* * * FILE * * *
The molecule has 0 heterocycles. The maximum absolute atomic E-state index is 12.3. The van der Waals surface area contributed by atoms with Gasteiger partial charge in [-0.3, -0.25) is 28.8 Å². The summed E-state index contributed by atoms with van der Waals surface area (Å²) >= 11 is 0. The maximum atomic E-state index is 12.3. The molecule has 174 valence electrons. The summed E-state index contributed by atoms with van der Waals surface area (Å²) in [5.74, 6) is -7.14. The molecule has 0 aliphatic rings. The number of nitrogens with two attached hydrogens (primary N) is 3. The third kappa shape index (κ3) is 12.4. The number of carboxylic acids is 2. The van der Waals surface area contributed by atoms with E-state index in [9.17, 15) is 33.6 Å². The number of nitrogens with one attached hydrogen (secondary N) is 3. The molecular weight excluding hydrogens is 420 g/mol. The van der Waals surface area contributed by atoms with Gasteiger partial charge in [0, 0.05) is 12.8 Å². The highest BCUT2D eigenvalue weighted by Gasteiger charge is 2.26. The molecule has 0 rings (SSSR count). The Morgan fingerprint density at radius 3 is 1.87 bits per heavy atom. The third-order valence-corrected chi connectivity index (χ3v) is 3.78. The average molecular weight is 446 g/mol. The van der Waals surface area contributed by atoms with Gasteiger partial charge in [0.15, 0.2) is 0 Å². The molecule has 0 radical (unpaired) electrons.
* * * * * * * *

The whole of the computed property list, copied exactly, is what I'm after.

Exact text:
The molecule has 0 heterocycles. The maximum absolute atomic E-state index is 12.3. The van der Waals surface area contributed by atoms with Gasteiger partial charge in [-0.3, -0.25) is 28.8 Å². The summed E-state index contributed by atoms with van der Waals surface area (Å²) >= 11 is 0. The maximum atomic E-state index is 12.3. The molecule has 174 valence electrons. The summed E-state index contributed by atoms with van der Waals surface area (Å²) in [5.74, 6) is -7.14. The molecule has 0 aliphatic rings. The number of nitrogens with two attached hydrogens (primary N) is 3. The third kappa shape index (κ3) is 12.4. The number of carboxylic acids is 2. The van der Waals surface area contributed by atoms with E-state index in [9.17, 15) is 33.6 Å². The number of nitrogens with one attached hydrogen (secondary N) is 3. The molecular weight excluding hydrogens is 420 g/mol. The van der Waals surface area contributed by atoms with Gasteiger partial charge in [0, 0.05) is 12.8 Å². The highest BCUT2D eigenvalue weighted by Gasteiger charge is 2.26. The molecule has 0 rings (SSSR count). The Morgan fingerprint density at radius 3 is 1.87 bits per heavy atom. The third-order valence-corrected chi connectivity index (χ3v) is 3.78. The average molecular weight is 446 g/mol. The van der Waals surface area contributed by atoms with Gasteiger partial charge in [0.15, 0.2) is 0 Å². The molecule has 0 radical (unpaired) electrons.